Danny Waters, chief executive of Enra Group, said: “The bridging sector has performed well during Q3, despite the backdrop of concern around the progress of Brexit negotiations, and economic indicators pointing to both a slower economy and to the interest rate rise that ultimately came in November.

“Whatever happens next, the industry must continue to adapt to conditions, and provide the diverse and flexible funding options that property professionals need, so they can take advantage of the changing, regional landscape that we are seeing develop.”

Source: Mortgage Introducer

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Short Term Loans Solutions in the UK

If you have to pay unexpected expenses urgently, you may consider using short term loans, often referred to as payday loans or payroll deductible loans in UK. These are quick and effective punctual solutions. At the same time, if they are not used with care, they can cause more financial problems. If you think that a short term loan may be useful for you, you should learn as much about the subject as possible and evaluate its advantages and disadvantages before making an application. Use this guide to make the right decision as a borrower.

With short term loans, you can get cash quickly. This is to your advantage. You will have a sufficient amount of money to solve the financial emergency that you are experiencing. These loans are fairly easy to obtain as well. Most lenders have flexible qualification criteria and some do not even perform credit checks. When you borrow the money, you will have to leave a cheque on the loan amount plus interest and fees with the lender. The lender will cash it on your next payday. This way, you will pay off your debt automatically. It is possible to negotiate an extension of the repayment term, but you will continue to pay interest and other charges may apply as well. As a result, the loan will become more expensive and harder to repay. You will find that short term loans are some of the most expensive lines of credit available to consumers and UK-based companies. They, mostly, use payday UK login.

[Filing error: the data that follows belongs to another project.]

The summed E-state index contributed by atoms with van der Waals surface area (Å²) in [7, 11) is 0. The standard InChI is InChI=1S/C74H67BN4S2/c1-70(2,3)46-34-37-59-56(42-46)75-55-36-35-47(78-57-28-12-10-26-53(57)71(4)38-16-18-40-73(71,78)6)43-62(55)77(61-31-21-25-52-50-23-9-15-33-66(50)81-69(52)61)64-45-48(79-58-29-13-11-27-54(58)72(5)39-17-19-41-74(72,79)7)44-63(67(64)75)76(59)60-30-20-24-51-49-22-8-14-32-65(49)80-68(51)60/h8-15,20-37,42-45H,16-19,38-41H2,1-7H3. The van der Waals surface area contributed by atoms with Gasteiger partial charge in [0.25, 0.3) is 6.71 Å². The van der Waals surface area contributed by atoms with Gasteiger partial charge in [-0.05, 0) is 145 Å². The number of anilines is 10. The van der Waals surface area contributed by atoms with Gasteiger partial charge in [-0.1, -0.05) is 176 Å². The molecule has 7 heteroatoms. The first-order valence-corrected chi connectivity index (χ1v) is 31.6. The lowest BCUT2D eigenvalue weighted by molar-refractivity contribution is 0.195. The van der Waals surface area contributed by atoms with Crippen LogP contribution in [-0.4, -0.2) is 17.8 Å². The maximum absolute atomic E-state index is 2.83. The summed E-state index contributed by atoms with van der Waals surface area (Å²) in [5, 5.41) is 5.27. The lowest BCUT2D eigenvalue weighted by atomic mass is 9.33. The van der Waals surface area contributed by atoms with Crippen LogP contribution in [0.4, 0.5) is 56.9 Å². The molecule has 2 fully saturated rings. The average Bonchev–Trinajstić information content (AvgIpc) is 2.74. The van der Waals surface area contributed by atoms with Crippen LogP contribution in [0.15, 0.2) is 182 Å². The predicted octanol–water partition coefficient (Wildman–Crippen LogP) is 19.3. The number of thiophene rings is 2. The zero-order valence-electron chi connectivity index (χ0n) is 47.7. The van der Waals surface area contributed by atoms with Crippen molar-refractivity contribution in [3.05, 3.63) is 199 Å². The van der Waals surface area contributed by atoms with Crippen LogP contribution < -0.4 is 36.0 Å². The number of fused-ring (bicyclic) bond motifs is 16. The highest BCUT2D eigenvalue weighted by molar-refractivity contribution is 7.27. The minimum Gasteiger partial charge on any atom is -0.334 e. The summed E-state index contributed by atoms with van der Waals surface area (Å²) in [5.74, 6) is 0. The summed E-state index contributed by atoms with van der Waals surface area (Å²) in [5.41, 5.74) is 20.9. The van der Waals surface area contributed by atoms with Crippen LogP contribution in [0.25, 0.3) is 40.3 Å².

The APR (annual fee) which shows the total cost of the loan can be several hundred percent. The interest rates are high and so are the fees charged by the lenders. If you use a loan of $ 100, for example, and you have to pay it in two weeks, you will have to pay $ 120 to the lender. If you do the calculations, you will find that the APR on this loan is 426%. This is higher than the APR in traditional personal loans. The main disadvantage of short term loans is its high cost. If you find it difficult to pay what you owe, you can ask for more money or extend the term of the loan, but this can only make you into more debt. Eventually, you may end up in a debt trap that is hard to leave. Short term loans are not suitable to use when you do not have enough income to pay your expenses.

If you use them to fill the gaps in your budget, you will have even lower disposable income over the next month. They can be useful only as punctual solutions when financial emergencies arise. If you have to pay an unexpected medical bill or to buy a new refrigerator, you can use such a loan with confidence. You’ll have to manage on a smaller budget over the next month, but the situation will return to normal after that.

Source: Feast Magazine

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ASTL members up lending by 39% year-on-year

Association of Short Term Lenders firms (ASTL) increased the value of bridging lending by 38.9% in the third quarter of 2017 compared to the same quarter in 2016.

However lending saw a small fall of 2.7% from the second quarter of this year.

Benson Hersch (pictured), chief executive of the ASTL, said: “The figures from our members show that the bridging finance industry is in excellent shape.

“It shows that the industry has remained resilient despite the threat of Brexit and low growth in the economy.

“The figures also demonstrate that bridging loans remain an excellent alternative where traditional financing is not immediately available for customers.